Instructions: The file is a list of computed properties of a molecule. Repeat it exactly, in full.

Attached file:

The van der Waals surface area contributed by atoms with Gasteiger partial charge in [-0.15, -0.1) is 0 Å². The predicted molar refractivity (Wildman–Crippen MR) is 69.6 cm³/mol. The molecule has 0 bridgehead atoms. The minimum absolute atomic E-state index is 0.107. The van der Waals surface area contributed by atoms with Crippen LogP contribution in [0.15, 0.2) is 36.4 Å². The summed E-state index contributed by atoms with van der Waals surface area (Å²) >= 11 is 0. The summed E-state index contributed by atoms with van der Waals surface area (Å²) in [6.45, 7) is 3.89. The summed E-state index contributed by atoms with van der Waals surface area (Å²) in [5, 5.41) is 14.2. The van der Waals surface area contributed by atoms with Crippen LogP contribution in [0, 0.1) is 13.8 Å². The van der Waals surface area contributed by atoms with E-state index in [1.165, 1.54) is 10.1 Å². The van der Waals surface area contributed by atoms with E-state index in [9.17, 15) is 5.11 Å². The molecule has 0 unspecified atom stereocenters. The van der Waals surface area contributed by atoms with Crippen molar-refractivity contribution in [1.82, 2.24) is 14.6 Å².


The van der Waals surface area contributed by atoms with Gasteiger partial charge in [-0.15, -0.1) is 0 Å². The predicted molar refractivity (Wildman–Crippen MR) is 69.6 cm³/mol. The molecule has 0 bridgehead atoms. The minimum absolute atomic E-state index is 0.107. The van der Waals surface area contributed by atoms with Crippen LogP contribution in [0.15, 0.2) is 36.4 Å². The summed E-state index contributed by atoms with van der Waals surface area (Å²) >= 11 is 0. The summed E-state index contributed by atoms with van der Waals surface area (Å²) in [6.45, 7) is 3.89. The summed E-state index contributed by atoms with van der Waals surface area (Å²) in [5, 5.41) is 14.2. The van der Waals surface area contributed by atoms with Crippen LogP contribution in [0, 0.1) is 13.8 Å². The van der Waals surface area contributed by atoms with E-state index in [1.165, 1.54) is 10.1 Å². The van der Waals surface area contributed by atoms with E-state index in [9.17, 15) is 5.11 Å². The molecule has 0 unspecified atom stereocenters. The van der Waals surface area contributed by atoms with Crippen molar-refractivity contribution in [1.82, 2.24) is 14.6 Å².